If you struggle to make sense of your bank's offerings and policies time and time again, you are not alone. A recent study by Maritz Research sheds light on the many problems associated with bank customer communications.
The 2013 Bank Communications Compliance Study analyzed the experiences of 780 mystery shoppers who made in-person branch location visits and telephone calls to six leading U.S. banks earlier in the year. The audits were conducted through Maritz Research's CrowsNestTM, an independent assessment solution that makes financial service providers aware of any potential noncompliance with customer protection regulations and thus helps to reduce the risk of penalties or fines that would occur if the noncompliance issues were let unresolved.
The mystery shoppers in this study discussed various situations with bank customer service representatives including applying for a credit card, opening a checking account and overdraft fees.
According to the study, one-third of customers posses a limited understanding of a bank's credit card offerings and nearly half of customers reported having a low to average understanding.
What's more is that at least 25 percent of the time customers are not presented with information on key elements related to credit card offerings with three out of four customers not being told about things such as minimum payments and late fees.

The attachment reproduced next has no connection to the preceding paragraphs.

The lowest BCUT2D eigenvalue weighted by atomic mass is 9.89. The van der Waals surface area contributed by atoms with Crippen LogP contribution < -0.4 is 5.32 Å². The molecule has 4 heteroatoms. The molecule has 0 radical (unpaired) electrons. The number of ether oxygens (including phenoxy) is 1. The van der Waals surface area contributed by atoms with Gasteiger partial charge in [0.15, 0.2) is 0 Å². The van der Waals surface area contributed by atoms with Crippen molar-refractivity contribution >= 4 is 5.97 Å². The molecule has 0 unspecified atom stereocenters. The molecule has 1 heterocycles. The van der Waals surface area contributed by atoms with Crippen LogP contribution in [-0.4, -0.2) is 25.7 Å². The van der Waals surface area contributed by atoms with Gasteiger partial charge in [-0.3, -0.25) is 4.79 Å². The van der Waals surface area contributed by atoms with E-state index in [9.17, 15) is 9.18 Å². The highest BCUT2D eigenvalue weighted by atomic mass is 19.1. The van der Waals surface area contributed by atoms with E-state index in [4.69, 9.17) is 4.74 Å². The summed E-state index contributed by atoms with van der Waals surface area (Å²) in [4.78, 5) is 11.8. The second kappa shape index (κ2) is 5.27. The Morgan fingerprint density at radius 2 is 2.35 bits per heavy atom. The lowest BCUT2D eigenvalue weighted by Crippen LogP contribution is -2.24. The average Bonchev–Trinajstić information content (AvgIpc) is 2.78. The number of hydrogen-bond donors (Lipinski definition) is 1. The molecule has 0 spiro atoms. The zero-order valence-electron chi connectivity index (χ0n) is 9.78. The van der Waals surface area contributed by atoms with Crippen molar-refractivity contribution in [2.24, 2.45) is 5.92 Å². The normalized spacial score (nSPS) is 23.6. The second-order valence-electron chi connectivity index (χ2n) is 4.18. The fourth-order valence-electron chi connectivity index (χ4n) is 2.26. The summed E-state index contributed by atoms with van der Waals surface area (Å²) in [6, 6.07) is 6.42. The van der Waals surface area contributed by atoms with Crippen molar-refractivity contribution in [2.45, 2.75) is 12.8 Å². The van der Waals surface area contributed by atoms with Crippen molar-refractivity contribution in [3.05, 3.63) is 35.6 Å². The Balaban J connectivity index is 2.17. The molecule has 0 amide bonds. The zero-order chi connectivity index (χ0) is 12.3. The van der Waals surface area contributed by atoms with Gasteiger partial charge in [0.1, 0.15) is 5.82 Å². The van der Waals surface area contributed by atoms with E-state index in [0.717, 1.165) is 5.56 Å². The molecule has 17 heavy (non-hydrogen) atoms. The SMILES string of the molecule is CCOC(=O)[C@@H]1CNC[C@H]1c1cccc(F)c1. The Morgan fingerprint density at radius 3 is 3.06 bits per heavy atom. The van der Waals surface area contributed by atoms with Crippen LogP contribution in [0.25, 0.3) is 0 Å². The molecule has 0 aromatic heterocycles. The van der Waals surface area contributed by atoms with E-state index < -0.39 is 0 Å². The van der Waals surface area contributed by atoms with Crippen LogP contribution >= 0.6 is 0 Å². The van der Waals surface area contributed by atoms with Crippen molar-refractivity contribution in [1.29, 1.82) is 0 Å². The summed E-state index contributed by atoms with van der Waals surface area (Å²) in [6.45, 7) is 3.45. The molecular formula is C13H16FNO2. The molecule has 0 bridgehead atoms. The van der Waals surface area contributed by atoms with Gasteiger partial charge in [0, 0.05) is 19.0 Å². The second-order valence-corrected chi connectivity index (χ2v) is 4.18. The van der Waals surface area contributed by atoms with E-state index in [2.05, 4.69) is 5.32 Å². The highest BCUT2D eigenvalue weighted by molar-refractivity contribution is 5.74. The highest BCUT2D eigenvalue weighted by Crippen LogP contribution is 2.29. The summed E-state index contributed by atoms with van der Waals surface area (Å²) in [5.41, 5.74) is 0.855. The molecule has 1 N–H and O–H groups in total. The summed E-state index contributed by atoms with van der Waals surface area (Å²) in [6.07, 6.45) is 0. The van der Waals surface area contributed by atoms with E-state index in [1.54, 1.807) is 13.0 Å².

Additionally, despite many customers reporting that the banks treat them fairly and honestly there are many that don't share the same sentiment. Reasons for this include feeling rushed when speaking to the customer rep, receiving vague information and the customer rep being more concerned about making a sale rather than focusing on the consumers' needs.
“The results of our study indicate that banks and credit card providers have some work ahead of them to protect customers from confusing information and to avoid paying millions in fines,” Michael Matza, senior strategic consulting director of the Financial Services Research Group at Maritz Research, said in a statement. “Through CrowsNest, we can help banks identify and address concerns – like confusing terms and conditions – before they become an issue for both the bank and the customer.”
In the release, Matza suggested that banks can immediately address these issues by working on improving their written content, such as in brochures and on websites, as well as enhance training for customer service representatives.
Edited by Ryan Sartor